I started with the standard T and L values for a typical CLOUDY model input (T = 100,000 K, log10 L = 38). Then I saw the output lines that the model gave, their ratios with H; and compared them with the observed ratios in the spectra taken. The aim was to get within 50% match of the net flux in the strong lines for the model output and the observed spectra, by judiciously giving the model input parameters. But effectively I changed only L and T, which changed the ionization fraction of the gas.
First I saw the kinds of lines CLOUDY output gave and compared them with the strong lines from the spectra. The model gave several He II lines, which I did not find in the spectra. This implied that in the model the central star (at T = 100,000 K) was too hot, and the flux is ionizing most of the He, so that He II lines are seen. But the actual star in NGC 6833 is probably not so hot, as it does not give any He II in emission. So the 1st modification was to decrease the temperature of the central star, so that I do not see appreciable He II lines in CLOUDY output. I kept on decreasing T (keeping log10 L fixed at 38 initially, but later varied L too), making sure that the ratios of other major lines (the Balmer lines, [OIII], [NII], [OII], [OI], He I etc) also did not deviate too much from the observed value. At ~ 50,000 – 55,000 K, the HeII lines decreased to a significant degree compared to H, so that I concluded that no He II comes out of the model, at such low temperature.
However, to get a consistent match with the other observed line ratios also, I had to change the ionizing luminosity too along with temperature; and the process is painful. If I decreased T too much, He II lines became totally absent (more consistent with observation), but then some of the other line ratios were also coming down compared to observation, so I could not decrease the temperature as desired.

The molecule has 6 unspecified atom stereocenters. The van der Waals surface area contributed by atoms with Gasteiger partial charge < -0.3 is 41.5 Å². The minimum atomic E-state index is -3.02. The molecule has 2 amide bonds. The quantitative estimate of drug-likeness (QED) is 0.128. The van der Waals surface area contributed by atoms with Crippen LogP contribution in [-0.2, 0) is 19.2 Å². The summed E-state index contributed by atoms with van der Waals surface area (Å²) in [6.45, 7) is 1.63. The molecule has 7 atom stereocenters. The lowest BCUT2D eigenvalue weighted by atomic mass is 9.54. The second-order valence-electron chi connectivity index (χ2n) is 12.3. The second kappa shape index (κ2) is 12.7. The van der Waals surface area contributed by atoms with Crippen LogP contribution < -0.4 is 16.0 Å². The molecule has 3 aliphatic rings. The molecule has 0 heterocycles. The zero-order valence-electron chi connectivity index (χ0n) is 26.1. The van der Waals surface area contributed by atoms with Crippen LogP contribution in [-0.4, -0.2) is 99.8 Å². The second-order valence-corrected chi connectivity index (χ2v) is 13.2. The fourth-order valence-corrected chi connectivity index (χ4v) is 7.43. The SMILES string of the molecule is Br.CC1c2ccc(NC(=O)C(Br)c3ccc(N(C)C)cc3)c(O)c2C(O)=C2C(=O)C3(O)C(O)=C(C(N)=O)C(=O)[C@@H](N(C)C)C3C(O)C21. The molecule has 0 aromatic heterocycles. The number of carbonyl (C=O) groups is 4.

After doing a set of trial and errors with the L value, I got reasonably close match of the ratios at log10 L ~ 37 – 38.
I tried to do more fine–tuning of the L and T values. Changing T in some directions changed some lines favorably, but ratios for other lines went worse. e.g. to have the correct ratios for [OIII] had to increase T, but then the ratios for [OII] & [OI] went worse.
After messing around with the parameters for a long time; finally I think I have the T & L, within acceptable limits which gives within 50 % match of the line ratios. The final input parameters are: (copied from CLOUDY output).
*********************************> Cloudy 94.00 <****************************
* title Planetary Nebula *
* radius 16.4537 *
* hden 4.77085 *
* blackbody temp=55000 lumin=37.5 *
* filling factor 0.3 *
* sphere *
* print last iter *
*********************************> Log(U): -1.48 <******************
Radius of the Planetary Nebula, log10 (r) = 16.4537.
Density of gas, log10 (nH) = 4.77085
Tstar = 55,000 K
Luminosity, log10 L = 37.5
b.) I have included the final CLOUDY output line ratios in the table along with the observed ratios, indicating if there is a within 50 % match of the ratios for each line.
c.) The lines that are still not matched well and some speculative reasons are as following. In general some usual measurement and observation errors can be attributed to the mismatch.
Some temporary error (random noise generated) in the process of taking the spectra.